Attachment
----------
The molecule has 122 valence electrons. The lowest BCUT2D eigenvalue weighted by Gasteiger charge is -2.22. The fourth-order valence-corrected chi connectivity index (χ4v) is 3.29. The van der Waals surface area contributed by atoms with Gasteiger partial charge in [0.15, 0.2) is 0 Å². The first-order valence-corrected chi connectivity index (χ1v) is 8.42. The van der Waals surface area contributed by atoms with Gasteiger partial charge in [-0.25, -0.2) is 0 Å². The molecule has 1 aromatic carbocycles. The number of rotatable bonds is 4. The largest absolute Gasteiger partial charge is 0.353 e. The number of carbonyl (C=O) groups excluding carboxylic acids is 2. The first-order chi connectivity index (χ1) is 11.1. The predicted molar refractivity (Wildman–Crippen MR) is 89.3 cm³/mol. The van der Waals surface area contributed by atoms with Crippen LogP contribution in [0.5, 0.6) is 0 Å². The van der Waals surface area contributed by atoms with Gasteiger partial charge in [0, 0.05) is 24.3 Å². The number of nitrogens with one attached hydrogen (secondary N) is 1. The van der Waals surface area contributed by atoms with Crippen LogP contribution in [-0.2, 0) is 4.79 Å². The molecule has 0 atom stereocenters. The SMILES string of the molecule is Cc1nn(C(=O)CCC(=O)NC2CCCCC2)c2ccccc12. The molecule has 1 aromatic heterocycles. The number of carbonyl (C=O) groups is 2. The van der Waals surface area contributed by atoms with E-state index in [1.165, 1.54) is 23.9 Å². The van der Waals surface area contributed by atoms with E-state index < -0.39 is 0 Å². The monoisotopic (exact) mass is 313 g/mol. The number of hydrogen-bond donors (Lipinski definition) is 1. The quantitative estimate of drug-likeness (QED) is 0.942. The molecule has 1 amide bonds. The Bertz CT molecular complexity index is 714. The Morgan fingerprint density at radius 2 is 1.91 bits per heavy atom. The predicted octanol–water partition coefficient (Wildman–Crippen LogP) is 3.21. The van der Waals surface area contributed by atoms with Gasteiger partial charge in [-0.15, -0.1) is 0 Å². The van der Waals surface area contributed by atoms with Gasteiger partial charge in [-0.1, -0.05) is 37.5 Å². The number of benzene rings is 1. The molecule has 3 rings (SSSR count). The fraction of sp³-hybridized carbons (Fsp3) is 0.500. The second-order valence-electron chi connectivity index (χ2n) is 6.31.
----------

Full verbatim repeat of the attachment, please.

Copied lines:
The molecule has 122 valence electrons. The lowest BCUT2D eigenvalue weighted by Gasteiger charge is -2.22. The fourth-order valence-corrected chi connectivity index (χ4v) is 3.29. The van der Waals surface area contributed by atoms with Gasteiger partial charge in [0.15, 0.2) is 0 Å². The first-order valence-corrected chi connectivity index (χ1v) is 8.42. The van der Waals surface area contributed by atoms with Gasteiger partial charge in [-0.25, -0.2) is 0 Å². The molecule has 1 aromatic carbocycles. The number of rotatable bonds is 4. The largest absolute Gasteiger partial charge is 0.353 e. The number of carbonyl (C=O) groups excluding carboxylic acids is 2. The first-order chi connectivity index (χ1) is 11.1. The predicted molar refractivity (Wildman–Crippen MR) is 89.3 cm³/mol. The van der Waals surface area contributed by atoms with Crippen LogP contribution in [0.5, 0.6) is 0 Å². The van der Waals surface area contributed by atoms with Gasteiger partial charge in [0, 0.05) is 24.3 Å². The number of nitrogens with one attached hydrogen (secondary N) is 1. The van der Waals surface area contributed by atoms with Crippen LogP contribution in [-0.2, 0) is 4.79 Å². The molecule has 0 atom stereocenters. The SMILES string of the molecule is Cc1nn(C(=O)CCC(=O)NC2CCCCC2)c2ccccc12. The molecule has 1 aromatic heterocycles. The number of carbonyl (C=O) groups is 2. The van der Waals surface area contributed by atoms with E-state index in [1.165, 1.54) is 23.9 Å². The van der Waals surface area contributed by atoms with E-state index < -0.39 is 0 Å². The monoisotopic (exact) mass is 313 g/mol. The number of hydrogen-bond donors (Lipinski definition) is 1. The quantitative estimate of drug-likeness (QED) is 0.942. The molecule has 1 amide bonds. The Bertz CT molecular complexity index is 714. The Morgan fingerprint density at radius 2 is 1.91 bits per heavy atom. The predicted octanol–water partition coefficient (Wildman–Crippen LogP) is 3.21. The van der Waals surface area contributed by atoms with Gasteiger partial charge in [-0.15, -0.1) is 0 Å². The van der Waals surface area contributed by atoms with Gasteiger partial charge in [-0.1, -0.05) is 37.5 Å². The number of benzene rings is 1. The molecule has 3 rings (SSSR count). The fraction of sp³-hybridized carbons (Fsp3) is 0.500. The second-order valence-electron chi connectivity index (χ2n) is 6.31.